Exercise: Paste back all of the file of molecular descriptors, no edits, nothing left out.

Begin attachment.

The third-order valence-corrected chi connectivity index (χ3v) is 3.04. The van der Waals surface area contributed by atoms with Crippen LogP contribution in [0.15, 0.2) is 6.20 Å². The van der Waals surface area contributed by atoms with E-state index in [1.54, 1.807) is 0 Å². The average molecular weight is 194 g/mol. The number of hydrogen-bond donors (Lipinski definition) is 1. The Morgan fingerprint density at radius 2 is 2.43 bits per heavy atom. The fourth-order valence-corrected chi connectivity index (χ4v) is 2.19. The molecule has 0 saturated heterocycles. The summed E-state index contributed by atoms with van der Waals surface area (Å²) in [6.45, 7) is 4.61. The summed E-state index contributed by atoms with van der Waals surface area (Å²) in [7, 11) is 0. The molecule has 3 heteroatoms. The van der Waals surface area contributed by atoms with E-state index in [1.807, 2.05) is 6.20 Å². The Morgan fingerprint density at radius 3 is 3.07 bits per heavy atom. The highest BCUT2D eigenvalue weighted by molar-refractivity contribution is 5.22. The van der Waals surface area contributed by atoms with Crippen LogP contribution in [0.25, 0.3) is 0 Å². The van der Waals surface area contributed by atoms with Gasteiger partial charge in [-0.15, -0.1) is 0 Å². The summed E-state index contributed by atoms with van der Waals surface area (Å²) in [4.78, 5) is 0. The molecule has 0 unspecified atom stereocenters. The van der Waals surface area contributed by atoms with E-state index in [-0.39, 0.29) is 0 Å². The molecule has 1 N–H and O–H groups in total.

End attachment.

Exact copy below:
The third-order valence-corrected chi connectivity index (χ3v) is 3.04. The van der Waals surface area contributed by atoms with Crippen LogP contribution in [0.15, 0.2) is 6.20 Å². The van der Waals surface area contributed by atoms with E-state index in [1.54, 1.807) is 0 Å². The average molecular weight is 194 g/mol. The number of hydrogen-bond donors (Lipinski definition) is 1. The Morgan fingerprint density at radius 2 is 2.43 bits per heavy atom. The fourth-order valence-corrected chi connectivity index (χ4v) is 2.19. The molecule has 0 saturated heterocycles. The summed E-state index contributed by atoms with van der Waals surface area (Å²) in [6.45, 7) is 4.61. The summed E-state index contributed by atoms with van der Waals surface area (Å²) in [7, 11) is 0. The molecule has 3 heteroatoms. The van der Waals surface area contributed by atoms with E-state index in [1.807, 2.05) is 6.20 Å². The Morgan fingerprint density at radius 3 is 3.07 bits per heavy atom. The highest BCUT2D eigenvalue weighted by molar-refractivity contribution is 5.22. The van der Waals surface area contributed by atoms with Crippen LogP contribution in [0.25, 0.3) is 0 Å². The van der Waals surface area contributed by atoms with Gasteiger partial charge in [-0.15, -0.1) is 0 Å². The summed E-state index contributed by atoms with van der Waals surface area (Å²) in [4.78, 5) is 0. The molecule has 0 unspecified atom stereocenters. The van der Waals surface area contributed by atoms with E-state index in [-0.39, 0.29) is 0 Å². The molecule has 1 N–H and O–H groups in total.